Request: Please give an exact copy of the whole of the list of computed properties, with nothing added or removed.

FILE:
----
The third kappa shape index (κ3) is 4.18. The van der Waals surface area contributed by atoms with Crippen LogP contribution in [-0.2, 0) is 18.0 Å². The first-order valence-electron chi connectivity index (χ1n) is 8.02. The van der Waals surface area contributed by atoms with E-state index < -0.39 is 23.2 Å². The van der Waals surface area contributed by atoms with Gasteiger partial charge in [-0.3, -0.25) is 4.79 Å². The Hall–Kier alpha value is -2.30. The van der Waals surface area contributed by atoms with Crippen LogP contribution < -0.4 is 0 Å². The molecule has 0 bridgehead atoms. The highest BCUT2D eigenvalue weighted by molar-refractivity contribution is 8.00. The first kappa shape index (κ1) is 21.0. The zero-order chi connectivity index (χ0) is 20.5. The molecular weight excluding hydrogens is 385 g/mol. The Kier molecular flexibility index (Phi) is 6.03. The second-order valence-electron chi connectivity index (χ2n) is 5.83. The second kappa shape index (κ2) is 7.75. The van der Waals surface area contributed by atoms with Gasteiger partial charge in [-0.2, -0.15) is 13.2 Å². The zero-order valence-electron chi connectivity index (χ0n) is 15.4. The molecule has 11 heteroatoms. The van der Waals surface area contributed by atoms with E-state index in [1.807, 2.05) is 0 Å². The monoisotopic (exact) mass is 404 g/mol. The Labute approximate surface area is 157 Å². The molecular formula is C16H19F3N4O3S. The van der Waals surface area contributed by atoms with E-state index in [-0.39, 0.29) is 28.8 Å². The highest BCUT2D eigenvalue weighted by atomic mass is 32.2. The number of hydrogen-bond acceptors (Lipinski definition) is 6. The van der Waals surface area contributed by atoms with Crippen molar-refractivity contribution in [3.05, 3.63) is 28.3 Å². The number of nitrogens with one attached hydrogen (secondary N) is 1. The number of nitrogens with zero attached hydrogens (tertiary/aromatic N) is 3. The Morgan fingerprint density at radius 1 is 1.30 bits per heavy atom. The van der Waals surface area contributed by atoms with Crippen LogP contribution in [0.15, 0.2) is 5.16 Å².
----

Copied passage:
The third kappa shape index (κ3) is 4.18. The van der Waals surface area contributed by atoms with Crippen LogP contribution in [-0.2, 0) is 18.0 Å². The first-order valence-electron chi connectivity index (χ1n) is 8.02. The van der Waals surface area contributed by atoms with E-state index < -0.39 is 23.2 Å². The van der Waals surface area contributed by atoms with Gasteiger partial charge in [-0.3, -0.25) is 4.79 Å². The Hall–Kier alpha value is -2.30. The van der Waals surface area contributed by atoms with Crippen LogP contribution < -0.4 is 0 Å². The molecule has 0 bridgehead atoms. The highest BCUT2D eigenvalue weighted by molar-refractivity contribution is 8.00. The first kappa shape index (κ1) is 21.0. The zero-order chi connectivity index (χ0) is 20.5. The molecular weight excluding hydrogens is 385 g/mol. The Kier molecular flexibility index (Phi) is 6.03. The second-order valence-electron chi connectivity index (χ2n) is 5.83. The second kappa shape index (κ2) is 7.75. The van der Waals surface area contributed by atoms with Gasteiger partial charge in [-0.2, -0.15) is 13.2 Å². The zero-order valence-electron chi connectivity index (χ0n) is 15.4. The molecule has 11 heteroatoms. The van der Waals surface area contributed by atoms with E-state index in [1.807, 2.05) is 0 Å². The monoisotopic (exact) mass is 404 g/mol. The Labute approximate surface area is 157 Å². The molecular formula is C16H19F3N4O3S. The van der Waals surface area contributed by atoms with E-state index in [-0.39, 0.29) is 28.8 Å². The highest BCUT2D eigenvalue weighted by atomic mass is 32.2. The number of hydrogen-bond acceptors (Lipinski definition) is 6. The van der Waals surface area contributed by atoms with Crippen molar-refractivity contribution in [3.05, 3.63) is 28.3 Å². The number of nitrogens with one attached hydrogen (secondary N) is 1. The number of nitrogens with zero attached hydrogens (tertiary/aromatic N) is 3. The Morgan fingerprint density at radius 1 is 1.30 bits per heavy atom. The van der Waals surface area contributed by atoms with Crippen LogP contribution in [0.15, 0.2) is 5.16 Å².